It puts companies off and can damage your image as a professional. Purely highlighting animosity towards the company reflects poorly on your character and attitude.
The worst outcome is that you’ll always have a bad relationship with the company you’re resigning from. This means you won’t get positive references, which could affect your job search. Or even worse (but highly unlikely), the company could decide to take legal action.
If there’s any negative feedback you want to give, schedule a separate meeting with your manager or HR to discuss.
Top 10 Resignation Email Examples
We’ll go through a few resignation email templates that you can use to send to your manager depending on your situation. However, the templates you might only really need are the following:
- 2-week notice email
- Immediate notice email
- 1-month notice email
- Resignation email with a letter attached
If you’d like further inspiration, feel free to check out our resignation letter templates library.
2-Week Notice Resignation Email
Immediate Resignation Email
1-Month Notice Resignation Email
Resignation Email Notice With Letter Attached
Resignation Email for Personal Reasons
Polite Resignation Email
Resignation Email for New Job Opportunity
Resignation Email for Retirement
Emergency Resignation Email
Short Resignation Email
More Resignation Email Templates
We’ll go through five more resignation email templates to draw inspiration from:
- Resignation email for new employees
- Appreciative resignation email
- Resignation email for managers
- Resignation email for executives
- Resignation email for freelancers
If you’re interested, check out our resignation letter examples guide. In this separate guide, you’ll understand why some resignation letters are written the way they are and why they work well.
Resignation Email for New Employees
Appreciative Resignation Email
Resignation Email for Managers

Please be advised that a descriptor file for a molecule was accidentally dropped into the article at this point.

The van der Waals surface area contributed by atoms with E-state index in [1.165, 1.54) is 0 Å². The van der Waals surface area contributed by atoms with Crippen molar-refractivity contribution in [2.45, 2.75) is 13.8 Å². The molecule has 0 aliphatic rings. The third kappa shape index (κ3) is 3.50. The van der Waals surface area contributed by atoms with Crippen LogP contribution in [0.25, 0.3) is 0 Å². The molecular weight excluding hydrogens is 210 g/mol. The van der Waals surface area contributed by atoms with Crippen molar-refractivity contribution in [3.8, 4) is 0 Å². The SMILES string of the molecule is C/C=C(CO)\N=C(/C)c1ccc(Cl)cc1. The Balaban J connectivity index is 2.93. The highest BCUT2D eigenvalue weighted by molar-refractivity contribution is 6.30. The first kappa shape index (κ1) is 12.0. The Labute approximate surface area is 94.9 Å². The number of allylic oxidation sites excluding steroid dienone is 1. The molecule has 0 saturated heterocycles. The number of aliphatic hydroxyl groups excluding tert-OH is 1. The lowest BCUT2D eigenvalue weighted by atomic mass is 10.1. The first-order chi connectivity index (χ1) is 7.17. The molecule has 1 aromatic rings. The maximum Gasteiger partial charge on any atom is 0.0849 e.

Resignation Email for Executives
Resignation Email for Freelancers
3 Worst Resignation Email Examples
The resignation email samples below are so bad that they’re pretty hilarious. They’re terrible for the same reasons as we discussed earlier:
- Openly talking about sensitive information that should be held confidential
- Brutally honest by projecting an unprofessional tone
- Focusing purely on the negatives to the point you can feel the rage and anger behind the email
All of which indicate a lack of respect.
Sending a resignation email like any of the examples below will surely burn bridges with the company.
Bad Resignation Email Example 1
Bad Resignation Email Example 2
Bad Resignation Email Example 3
Write Your Resignation Email in Less Than 30 Seconds Using AI
You may overthink what to say, delete a few parts, restart your entire email—and before you know it, it’s been over 30 minutes or even an hour.
Writing a resignation email doesn’t have to take so long.
Our AI Resignation Letter Writer will automatically generate a resignation message for your email so you can easily notify your company. All within 30 seconds, easily with zero pressure.
No need to spend hours thinking about how to write the perfect email.
All a resignation email needs is the following:
- Concise subject line
- Formal greeting
- Statement of your intent to resign
- Date of your final working day
- Positive closing line
- Professional sign-off
Further details can be included in an extra paragraph or, better yet, a formal resignation letter.
Still, the best way to resign is to notify your manager face-to-face in person or through an online meeting for remote workers.
If you need help writing about your resignation or updating your resume as you take the next step in your career, you can speed up the process by using the AI career tools at Rezi for free.